Mr. DAVID. We did. The draft strategic plans were put out on the World Wide Web that was available to anybody who wanted to see it, and we made the availability of the World Wide Web strategic plan known to as many people as we could, both formally and informally.
    Mr. GOODLATTE. When was that done?
    Mr. DAVID. That was done in, I believe it was, in May of this year.
    Mr. GOODLATTE. Right after the first draft came out?
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    Mr. DAVID. Right after the first draft, yes.
    Mr. GOODLATTE. How did the development of the strategic plan lead the Department to change the way it will go about its day-to-day activities?
    Mr. DAVID. Well, I think that what it is doing is it is enabling and forcing people to talk and to communicate more among themselves, both within the Department as well as with our customers and our stakeholders and with Members of Congress. It is enabling us to have the dialog with our partner agencies outside of USDA to talk about the areas in which we collaborate and the areas in which we can work better together.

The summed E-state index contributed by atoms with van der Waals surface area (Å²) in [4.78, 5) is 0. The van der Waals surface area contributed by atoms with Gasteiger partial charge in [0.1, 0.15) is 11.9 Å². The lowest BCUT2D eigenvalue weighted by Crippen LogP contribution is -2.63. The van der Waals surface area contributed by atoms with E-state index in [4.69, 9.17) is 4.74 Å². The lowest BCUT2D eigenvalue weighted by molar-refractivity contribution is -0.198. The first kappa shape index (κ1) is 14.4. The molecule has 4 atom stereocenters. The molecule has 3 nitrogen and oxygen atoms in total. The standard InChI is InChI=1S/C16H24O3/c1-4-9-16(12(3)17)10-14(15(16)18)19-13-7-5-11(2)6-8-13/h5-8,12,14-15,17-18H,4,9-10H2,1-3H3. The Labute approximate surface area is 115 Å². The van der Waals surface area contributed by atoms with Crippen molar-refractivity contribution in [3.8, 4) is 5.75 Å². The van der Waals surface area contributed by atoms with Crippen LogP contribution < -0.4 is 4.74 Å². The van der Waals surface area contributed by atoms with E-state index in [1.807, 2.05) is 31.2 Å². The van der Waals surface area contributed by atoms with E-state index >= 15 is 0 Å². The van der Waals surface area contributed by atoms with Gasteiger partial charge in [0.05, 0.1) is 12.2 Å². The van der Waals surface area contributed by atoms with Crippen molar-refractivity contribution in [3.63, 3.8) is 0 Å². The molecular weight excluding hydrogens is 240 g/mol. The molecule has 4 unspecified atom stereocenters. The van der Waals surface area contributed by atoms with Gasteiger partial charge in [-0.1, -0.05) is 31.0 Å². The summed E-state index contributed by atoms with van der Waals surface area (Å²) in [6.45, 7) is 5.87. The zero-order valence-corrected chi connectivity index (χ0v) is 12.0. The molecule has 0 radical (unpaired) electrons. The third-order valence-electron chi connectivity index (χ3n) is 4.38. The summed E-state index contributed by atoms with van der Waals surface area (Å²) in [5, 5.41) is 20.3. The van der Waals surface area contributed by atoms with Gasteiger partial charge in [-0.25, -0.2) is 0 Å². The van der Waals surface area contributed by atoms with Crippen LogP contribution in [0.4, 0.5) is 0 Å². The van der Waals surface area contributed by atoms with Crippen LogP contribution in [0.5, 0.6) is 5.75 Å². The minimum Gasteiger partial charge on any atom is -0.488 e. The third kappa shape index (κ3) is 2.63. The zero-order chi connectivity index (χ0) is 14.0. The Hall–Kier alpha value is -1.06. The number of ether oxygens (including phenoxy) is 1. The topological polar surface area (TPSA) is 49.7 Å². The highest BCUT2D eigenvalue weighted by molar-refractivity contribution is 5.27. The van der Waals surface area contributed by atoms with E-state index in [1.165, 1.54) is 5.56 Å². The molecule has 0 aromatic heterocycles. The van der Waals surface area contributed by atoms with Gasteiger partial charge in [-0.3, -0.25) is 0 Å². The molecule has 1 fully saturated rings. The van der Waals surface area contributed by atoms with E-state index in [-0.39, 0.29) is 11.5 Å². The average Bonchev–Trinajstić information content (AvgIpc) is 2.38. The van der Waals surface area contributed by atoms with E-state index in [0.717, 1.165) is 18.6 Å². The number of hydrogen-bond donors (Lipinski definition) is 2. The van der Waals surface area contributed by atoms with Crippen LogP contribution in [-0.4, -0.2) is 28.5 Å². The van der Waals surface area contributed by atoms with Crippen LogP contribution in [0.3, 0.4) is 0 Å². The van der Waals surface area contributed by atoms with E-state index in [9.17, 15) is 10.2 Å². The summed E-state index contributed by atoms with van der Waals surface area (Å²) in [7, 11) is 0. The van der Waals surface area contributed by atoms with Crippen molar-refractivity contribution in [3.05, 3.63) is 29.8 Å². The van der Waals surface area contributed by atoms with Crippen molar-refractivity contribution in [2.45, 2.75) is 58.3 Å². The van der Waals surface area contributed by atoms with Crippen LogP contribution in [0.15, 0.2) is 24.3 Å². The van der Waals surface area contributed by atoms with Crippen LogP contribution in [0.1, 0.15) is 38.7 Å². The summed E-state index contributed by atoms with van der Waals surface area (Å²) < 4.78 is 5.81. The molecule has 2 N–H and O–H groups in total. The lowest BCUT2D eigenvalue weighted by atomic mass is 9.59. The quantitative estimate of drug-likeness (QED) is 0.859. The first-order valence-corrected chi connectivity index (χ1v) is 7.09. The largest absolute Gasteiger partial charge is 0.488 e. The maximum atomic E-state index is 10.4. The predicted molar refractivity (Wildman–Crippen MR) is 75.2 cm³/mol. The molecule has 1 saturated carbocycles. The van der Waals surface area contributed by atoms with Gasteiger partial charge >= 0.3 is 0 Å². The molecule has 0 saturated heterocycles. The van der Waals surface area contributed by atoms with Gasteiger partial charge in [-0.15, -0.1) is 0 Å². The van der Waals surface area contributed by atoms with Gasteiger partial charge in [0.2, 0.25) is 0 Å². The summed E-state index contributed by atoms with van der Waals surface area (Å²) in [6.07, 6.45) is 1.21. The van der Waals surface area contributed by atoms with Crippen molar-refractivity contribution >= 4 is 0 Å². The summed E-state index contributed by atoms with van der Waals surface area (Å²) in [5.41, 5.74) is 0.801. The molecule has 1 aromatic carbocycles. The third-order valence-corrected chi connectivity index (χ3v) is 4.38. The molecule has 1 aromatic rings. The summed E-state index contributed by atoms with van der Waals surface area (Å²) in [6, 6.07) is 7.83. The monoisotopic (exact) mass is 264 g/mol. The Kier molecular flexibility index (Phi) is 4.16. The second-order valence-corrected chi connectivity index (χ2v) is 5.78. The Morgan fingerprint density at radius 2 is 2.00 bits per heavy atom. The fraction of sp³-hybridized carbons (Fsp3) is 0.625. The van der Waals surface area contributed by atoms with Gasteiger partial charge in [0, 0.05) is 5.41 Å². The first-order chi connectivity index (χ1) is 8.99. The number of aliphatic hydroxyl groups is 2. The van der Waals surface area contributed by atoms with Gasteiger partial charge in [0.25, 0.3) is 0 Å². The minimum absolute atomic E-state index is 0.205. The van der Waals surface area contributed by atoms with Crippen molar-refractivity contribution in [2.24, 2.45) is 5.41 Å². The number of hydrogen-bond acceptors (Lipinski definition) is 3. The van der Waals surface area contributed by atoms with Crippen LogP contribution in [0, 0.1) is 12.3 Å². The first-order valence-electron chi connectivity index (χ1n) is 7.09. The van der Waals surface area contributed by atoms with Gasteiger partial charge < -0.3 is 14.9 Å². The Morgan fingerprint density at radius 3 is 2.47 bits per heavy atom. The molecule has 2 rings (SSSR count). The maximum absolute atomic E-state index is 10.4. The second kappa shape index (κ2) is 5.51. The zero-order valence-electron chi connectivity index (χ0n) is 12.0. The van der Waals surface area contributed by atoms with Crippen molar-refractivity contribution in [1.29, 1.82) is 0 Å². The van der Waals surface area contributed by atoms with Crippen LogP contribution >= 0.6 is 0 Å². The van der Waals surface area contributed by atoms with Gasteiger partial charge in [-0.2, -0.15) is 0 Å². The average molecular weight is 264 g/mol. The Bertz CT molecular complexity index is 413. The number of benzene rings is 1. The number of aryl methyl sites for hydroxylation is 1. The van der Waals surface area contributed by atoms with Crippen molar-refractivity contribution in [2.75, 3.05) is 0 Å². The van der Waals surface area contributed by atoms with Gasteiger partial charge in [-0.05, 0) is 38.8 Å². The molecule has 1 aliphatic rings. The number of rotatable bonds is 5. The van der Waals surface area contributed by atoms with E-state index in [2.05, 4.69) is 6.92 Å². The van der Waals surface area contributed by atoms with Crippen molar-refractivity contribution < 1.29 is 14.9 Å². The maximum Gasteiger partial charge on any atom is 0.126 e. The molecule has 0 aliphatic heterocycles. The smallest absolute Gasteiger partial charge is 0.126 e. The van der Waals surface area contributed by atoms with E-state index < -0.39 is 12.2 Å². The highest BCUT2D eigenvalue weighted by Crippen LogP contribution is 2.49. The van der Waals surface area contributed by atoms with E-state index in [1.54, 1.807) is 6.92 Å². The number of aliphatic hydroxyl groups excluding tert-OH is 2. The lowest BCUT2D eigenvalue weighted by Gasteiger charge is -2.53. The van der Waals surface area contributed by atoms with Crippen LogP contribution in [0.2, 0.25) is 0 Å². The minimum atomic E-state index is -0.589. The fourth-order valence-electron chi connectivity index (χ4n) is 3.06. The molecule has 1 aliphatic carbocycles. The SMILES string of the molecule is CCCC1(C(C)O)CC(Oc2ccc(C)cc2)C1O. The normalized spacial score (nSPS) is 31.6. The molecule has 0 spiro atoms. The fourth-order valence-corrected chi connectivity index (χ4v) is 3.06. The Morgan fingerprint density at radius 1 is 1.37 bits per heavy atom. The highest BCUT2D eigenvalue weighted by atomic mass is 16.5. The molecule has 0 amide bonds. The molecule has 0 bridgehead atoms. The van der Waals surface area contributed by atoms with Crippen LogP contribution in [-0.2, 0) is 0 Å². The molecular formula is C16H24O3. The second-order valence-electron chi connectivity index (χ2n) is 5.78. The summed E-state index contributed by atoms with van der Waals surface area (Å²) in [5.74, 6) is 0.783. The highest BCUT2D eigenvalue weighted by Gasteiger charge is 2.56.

Mr. GOODLATTE. But can you cite some examples where change has occurred because of the Department's Results Act planning?
    Mr. DAVID. Yes, sir. It is occurring in a number of agencies are beginning to focus more on the performance and the strategic planning. They are beginning—some agencies have reorganized. Some agencies are beginning to look at the ways in which they organize their budget structures. Agencies have changed some of the focus on what they're looking at.
    For instance, some agencies, like APHIS, as a case in point, is looking at more involvement in the international area for international plant and animal safety, working with the Foreign Agricultural Service. The rural development agencies are focusing more on becoming more rural economic development agencies, rather than just lending agencies. So there are changes that are taking place within the Department as a result—or at least partially as a result—of the Results Act implementation.